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A Few Rotten Men or a Rape Culture in the American Military?

Answers From Feminist Psychology About Sexual Assault in America’s Military

Because of their gender, many American servicewomen pay an extra-large price to serve their country. Military women experience much higher rates of sexual assault and sexual harassment than other American women.  Recently, the Pentagon reported that approximately 26,000 sexual assaults occurred in the American military last year, 88% experienced by women. If this isn’t bad enough, what they experience when they report these crimes or seek treatment is often heart breaking. Feminist psychology (and some other psychologies), help us understand sexual assault and harassment in America’s military, and what to do about it. 

As a new campaign by End Violence Against Women International (EVAWI) emphasizes, one of the first things we can do to reduce sexual assault trauma is to believe survivors.  Yet stories abound of military women being disbelieved or discouraged from reporting by their superiors.  Many are labeled as “troublemakers,” or “personality-disordered” when they seek treatment for the post-traumatic stress common to sexual assault survivors. The Military Rape Crisis Center found that since 2003, ninety percent of those who reported the crime were involuntarily discharged. Such treatment adds to the trauma of sexual assault. Clearly, the military’s first step should be to start believing.

The military’s second step should be to eliminate organizational tolerance, a key factor in workplace sexual violence.  This is a big reason why the sexual harassment and sexual assault of servicewomen continues: it’s allowed. Sexual assault and harassment policies and procedures are ineffective without clear, unwavering, top-down support (especially in the obedience-oriented military). In recent speeches, Obama and Hagel express this support but they need to keep the pressure on, and that pressure needs to pass down through the chain of command without dilution.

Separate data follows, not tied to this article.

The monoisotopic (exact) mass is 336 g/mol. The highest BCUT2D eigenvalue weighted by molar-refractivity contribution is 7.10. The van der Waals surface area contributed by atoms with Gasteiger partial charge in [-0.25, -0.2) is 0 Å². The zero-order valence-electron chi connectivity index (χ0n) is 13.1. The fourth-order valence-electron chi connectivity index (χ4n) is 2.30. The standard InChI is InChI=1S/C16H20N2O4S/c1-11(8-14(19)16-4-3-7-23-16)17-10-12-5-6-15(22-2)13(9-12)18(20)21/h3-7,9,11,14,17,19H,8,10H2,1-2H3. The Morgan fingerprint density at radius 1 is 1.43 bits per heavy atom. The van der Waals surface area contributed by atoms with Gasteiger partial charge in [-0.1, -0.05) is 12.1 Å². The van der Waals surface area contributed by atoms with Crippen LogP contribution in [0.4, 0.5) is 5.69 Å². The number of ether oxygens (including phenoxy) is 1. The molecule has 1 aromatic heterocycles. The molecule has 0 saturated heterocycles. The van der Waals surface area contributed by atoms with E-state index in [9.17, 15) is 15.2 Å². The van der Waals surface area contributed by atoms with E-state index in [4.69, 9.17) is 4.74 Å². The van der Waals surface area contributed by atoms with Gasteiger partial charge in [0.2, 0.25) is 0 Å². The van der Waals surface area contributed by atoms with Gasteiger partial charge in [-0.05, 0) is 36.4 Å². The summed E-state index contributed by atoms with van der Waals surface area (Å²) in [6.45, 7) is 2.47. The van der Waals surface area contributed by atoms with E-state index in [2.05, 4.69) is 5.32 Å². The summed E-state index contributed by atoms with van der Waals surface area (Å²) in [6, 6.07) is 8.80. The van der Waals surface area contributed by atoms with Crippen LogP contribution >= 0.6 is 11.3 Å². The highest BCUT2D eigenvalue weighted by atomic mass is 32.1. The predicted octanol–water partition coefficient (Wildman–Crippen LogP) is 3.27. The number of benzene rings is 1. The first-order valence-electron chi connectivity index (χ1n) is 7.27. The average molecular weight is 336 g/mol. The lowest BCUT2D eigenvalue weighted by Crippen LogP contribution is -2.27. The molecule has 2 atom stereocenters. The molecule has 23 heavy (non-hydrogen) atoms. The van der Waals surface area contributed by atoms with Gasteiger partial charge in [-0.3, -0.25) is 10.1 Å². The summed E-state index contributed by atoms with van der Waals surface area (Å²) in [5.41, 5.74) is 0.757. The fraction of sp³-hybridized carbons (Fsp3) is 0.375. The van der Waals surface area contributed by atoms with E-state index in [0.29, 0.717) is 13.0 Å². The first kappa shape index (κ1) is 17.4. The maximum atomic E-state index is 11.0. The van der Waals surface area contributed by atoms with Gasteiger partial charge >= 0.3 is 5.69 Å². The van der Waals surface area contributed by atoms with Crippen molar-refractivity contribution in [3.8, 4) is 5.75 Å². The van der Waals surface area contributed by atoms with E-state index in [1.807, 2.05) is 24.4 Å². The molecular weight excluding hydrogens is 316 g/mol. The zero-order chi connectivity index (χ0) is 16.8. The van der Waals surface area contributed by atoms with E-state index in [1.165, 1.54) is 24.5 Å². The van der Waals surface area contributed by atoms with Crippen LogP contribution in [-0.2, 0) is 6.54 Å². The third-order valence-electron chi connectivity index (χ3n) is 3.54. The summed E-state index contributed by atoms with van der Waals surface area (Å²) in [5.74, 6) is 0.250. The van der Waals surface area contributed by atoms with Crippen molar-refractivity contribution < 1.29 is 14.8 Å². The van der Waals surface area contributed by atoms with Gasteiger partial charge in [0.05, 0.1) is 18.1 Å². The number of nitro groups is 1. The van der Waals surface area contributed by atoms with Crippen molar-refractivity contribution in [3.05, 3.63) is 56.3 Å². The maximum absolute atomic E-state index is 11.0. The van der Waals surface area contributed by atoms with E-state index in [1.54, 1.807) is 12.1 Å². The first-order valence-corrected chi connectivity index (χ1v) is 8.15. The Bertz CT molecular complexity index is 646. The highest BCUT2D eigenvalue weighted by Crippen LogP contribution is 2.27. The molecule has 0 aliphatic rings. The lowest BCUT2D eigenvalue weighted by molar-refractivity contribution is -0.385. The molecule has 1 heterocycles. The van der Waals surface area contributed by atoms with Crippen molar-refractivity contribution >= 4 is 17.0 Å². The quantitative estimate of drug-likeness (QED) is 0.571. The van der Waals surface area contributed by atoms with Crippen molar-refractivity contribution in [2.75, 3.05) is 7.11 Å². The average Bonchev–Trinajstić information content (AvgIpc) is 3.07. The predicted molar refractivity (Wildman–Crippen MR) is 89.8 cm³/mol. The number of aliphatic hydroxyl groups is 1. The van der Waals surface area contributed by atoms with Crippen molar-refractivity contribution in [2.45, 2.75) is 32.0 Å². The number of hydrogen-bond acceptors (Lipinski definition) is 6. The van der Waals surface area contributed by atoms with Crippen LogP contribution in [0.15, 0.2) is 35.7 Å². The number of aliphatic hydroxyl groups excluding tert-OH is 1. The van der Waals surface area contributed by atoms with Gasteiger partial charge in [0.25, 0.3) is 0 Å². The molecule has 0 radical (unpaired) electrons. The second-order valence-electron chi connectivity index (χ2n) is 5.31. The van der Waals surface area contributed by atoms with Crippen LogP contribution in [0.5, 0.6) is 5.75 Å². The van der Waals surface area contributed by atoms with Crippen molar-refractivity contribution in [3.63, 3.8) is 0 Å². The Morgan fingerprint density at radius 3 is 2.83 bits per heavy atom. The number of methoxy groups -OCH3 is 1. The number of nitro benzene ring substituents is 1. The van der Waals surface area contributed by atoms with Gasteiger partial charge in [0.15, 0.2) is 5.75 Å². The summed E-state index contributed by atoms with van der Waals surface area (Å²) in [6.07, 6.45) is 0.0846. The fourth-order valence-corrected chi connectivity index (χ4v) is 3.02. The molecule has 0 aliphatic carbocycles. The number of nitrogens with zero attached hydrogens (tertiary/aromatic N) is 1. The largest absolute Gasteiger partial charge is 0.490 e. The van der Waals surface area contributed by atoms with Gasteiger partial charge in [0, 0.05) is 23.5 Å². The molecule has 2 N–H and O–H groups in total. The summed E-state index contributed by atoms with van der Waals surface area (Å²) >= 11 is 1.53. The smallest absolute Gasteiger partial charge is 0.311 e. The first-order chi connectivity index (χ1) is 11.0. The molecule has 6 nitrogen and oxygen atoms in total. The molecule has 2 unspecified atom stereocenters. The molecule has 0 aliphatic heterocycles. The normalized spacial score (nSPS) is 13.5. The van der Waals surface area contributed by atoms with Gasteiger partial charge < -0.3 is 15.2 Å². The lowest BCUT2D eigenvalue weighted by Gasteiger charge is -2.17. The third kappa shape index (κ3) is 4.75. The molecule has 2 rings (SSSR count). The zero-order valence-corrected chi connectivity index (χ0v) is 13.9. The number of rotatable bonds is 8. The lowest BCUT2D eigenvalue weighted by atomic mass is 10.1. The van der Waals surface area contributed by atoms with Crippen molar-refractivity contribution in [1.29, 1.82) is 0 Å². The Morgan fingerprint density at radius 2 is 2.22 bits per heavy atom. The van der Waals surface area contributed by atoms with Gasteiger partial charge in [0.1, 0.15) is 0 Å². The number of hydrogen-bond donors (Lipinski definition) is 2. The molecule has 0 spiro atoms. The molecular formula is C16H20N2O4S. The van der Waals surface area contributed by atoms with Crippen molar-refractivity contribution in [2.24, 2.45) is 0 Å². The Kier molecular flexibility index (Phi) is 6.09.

Sexual violence in the workplace is sometimes used to secure men’s dominance. Sexual assault perpetrators are typically misogynous.  These women-hating men may be attracted to military service due to its traditional domination by men and norms of masculine aggression.  They may use sexual violence as a weapon to keep women in their place.  Most perpetrators are also serial sexual assault opportunists with some psychopathy.  These “few rotten men” capitalize on systems that fail to support survivors and identify and punish perpetrators.  This leads to the military’s third step: identify and deal with perpetrators and fix the systems that enable their behavior.

Finally, I offer a “bottom-up” strategy for reducing gendered violence in the military workplace.  Current sexual assault prevention strategies focus on men as allies and on bystander intervention. I know our American military has more than just “a few good men.” As suggested by Obama and Hagel, these good men play an important role in change. They can intervene when sexual assault risk is high. They can assert positive masculinities that do not promote gender inequality and come at the expense of American servicewomen.  They can redefine honor and loyalty so that it does not mean covering for sexual harassers and sexual assault perpetrators.  They can believe and support sexual assault survivors. 

  

References

Banyard, V.L., Plante, E.G., & Moynihan, M.M. (2004).  Bystander education: Bringing a broader community perspective to sexual violence prevention.  Journal of Community Psychology, 32, 61-79. 

Buchanan, N.T., Settles, I.H., & Woods, K. C. (2008).  Comparing sexual harassment subtypes among Black and White women by military rank.  Psychology of Women Quarterly, 32, 347 -361. 

Burn, S.M. (2009). A situational model of sexual assault prevention through bystander intervention.  Sex Roles, 60, 779-792.

Carlson, M. (2008).  I’d rather go along and be considered a man: Masculinity and bystander intervention.  Journal of Men’s Studies, 16, 3-17.

Cleveland, J. N., and McNamara, K. (1996). Understanding sexual harassment: Contributions from research on domestic violence and organizational change. In Sexual harassment in the workplace: Perspectives, frontiers, and response strategies, edited by M. S. Stockdale.  Thousand Oaks, CA: Sage.

Foubert, J. D., and Masin, R. C. (2012). Effects of the men's program on US Army soldiers' intentions to commit and willingness to intervene to prevent rape: a pretest posttest study. Violence and victims27(6), 911-921.

Hulin C. L., Fitzgerald, L. F. , and Drasgow, F (1996). Organizational influences on sexual harassment. In Sexual harassment in the workplace: Perspectives, frontiers, and response strategies, edited by M. S. Stockdale. Thousand Oaks, CA: Sage.

Katz, J. (1995).  Reconstructing masculinity in the locker room: Mentors in violence prevention.  Harvard Educational Review, 65, 163-174. 

Rozee, P.D., & Koss, M.P. (2001).  Rape: A Century of Resistance.  Psychology of Women Quarterly, 25, 295-311.

Shawn Meghan Burn, Ph.D., a professor of psychology at the California Polytechnic State University at San Luis Obispo.

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